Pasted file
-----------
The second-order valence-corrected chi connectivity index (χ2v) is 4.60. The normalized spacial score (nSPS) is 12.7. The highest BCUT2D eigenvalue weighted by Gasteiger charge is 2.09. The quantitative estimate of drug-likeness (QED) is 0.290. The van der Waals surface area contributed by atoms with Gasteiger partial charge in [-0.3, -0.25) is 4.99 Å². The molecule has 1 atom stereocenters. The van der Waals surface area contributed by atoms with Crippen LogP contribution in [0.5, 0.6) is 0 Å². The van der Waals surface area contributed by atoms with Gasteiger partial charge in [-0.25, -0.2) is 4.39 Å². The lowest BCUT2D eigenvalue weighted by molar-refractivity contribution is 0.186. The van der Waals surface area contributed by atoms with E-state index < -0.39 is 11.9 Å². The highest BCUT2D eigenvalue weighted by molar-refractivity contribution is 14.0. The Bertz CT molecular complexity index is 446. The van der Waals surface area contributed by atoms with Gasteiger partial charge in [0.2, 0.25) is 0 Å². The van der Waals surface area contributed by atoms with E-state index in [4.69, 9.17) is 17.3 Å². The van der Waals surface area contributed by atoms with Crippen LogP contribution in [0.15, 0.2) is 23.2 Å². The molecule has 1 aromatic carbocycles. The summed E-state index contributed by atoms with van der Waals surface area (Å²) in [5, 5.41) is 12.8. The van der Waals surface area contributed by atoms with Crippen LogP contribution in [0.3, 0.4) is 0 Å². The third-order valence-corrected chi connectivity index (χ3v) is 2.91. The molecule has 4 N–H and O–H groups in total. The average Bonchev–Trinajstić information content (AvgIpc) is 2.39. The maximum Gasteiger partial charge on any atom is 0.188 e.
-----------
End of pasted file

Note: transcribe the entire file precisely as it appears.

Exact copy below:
The second-order valence-corrected chi connectivity index (χ2v) is 4.60. The normalized spacial score (nSPS) is 12.7. The highest BCUT2D eigenvalue weighted by Gasteiger charge is 2.09. The quantitative estimate of drug-likeness (QED) is 0.290. The van der Waals surface area contributed by atoms with Gasteiger partial charge in [-0.3, -0.25) is 4.99 Å². The molecule has 1 atom stereocenters. The van der Waals surface area contributed by atoms with Crippen LogP contribution in [0.5, 0.6) is 0 Å². The van der Waals surface area contributed by atoms with Gasteiger partial charge in [-0.25, -0.2) is 4.39 Å². The lowest BCUT2D eigenvalue weighted by molar-refractivity contribution is 0.186. The van der Waals surface area contributed by atoms with E-state index < -0.39 is 11.9 Å². The highest BCUT2D eigenvalue weighted by molar-refractivity contribution is 14.0. The Bertz CT molecular complexity index is 446. The van der Waals surface area contributed by atoms with Gasteiger partial charge in [0.2, 0.25) is 0 Å². The van der Waals surface area contributed by atoms with E-state index in [4.69, 9.17) is 17.3 Å². The van der Waals surface area contributed by atoms with Crippen LogP contribution in [0.15, 0.2) is 23.2 Å². The molecule has 1 aromatic carbocycles. The summed E-state index contributed by atoms with van der Waals surface area (Å²) in [5, 5.41) is 12.8. The van der Waals surface area contributed by atoms with Crippen LogP contribution in [0.3, 0.4) is 0 Å². The third-order valence-corrected chi connectivity index (χ3v) is 2.91. The molecule has 4 N–H and O–H groups in total. The average Bonchev–Trinajstić information content (AvgIpc) is 2.39. The maximum Gasteiger partial charge on any atom is 0.188 e.